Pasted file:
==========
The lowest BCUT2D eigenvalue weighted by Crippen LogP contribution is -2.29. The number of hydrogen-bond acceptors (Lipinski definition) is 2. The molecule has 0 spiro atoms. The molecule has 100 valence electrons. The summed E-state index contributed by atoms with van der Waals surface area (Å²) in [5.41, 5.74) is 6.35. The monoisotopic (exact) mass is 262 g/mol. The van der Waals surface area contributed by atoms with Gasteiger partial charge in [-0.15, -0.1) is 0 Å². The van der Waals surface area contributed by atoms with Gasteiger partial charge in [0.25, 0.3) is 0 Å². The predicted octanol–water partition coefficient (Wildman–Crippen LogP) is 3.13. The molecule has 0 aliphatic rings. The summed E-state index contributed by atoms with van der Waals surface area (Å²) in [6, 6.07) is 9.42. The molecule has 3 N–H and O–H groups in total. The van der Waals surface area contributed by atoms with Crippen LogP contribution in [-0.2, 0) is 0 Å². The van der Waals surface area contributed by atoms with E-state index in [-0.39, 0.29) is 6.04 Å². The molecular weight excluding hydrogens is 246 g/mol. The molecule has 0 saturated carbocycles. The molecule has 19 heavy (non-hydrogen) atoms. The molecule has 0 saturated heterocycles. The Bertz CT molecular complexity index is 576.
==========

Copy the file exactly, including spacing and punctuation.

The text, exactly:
The lowest BCUT2D eigenvalue weighted by Crippen LogP contribution is -2.29. The number of hydrogen-bond acceptors (Lipinski definition) is 2. The molecule has 0 spiro atoms. The molecule has 100 valence electrons. The summed E-state index contributed by atoms with van der Waals surface area (Å²) in [5.41, 5.74) is 6.35. The monoisotopic (exact) mass is 262 g/mol. The van der Waals surface area contributed by atoms with Gasteiger partial charge in [-0.15, -0.1) is 0 Å². The van der Waals surface area contributed by atoms with Gasteiger partial charge in [0.25, 0.3) is 0 Å². The predicted octanol–water partition coefficient (Wildman–Crippen LogP) is 3.13. The molecule has 0 aliphatic rings. The summed E-state index contributed by atoms with van der Waals surface area (Å²) in [6, 6.07) is 9.42. The molecule has 3 N–H and O–H groups in total. The van der Waals surface area contributed by atoms with Crippen LogP contribution in [-0.2, 0) is 0 Å². The van der Waals surface area contributed by atoms with E-state index in [-0.39, 0.29) is 6.04 Å². The molecular weight excluding hydrogens is 246 g/mol. The molecule has 0 saturated carbocycles. The molecule has 19 heavy (non-hydrogen) atoms. The molecule has 0 saturated heterocycles. The Bertz CT molecular complexity index is 576.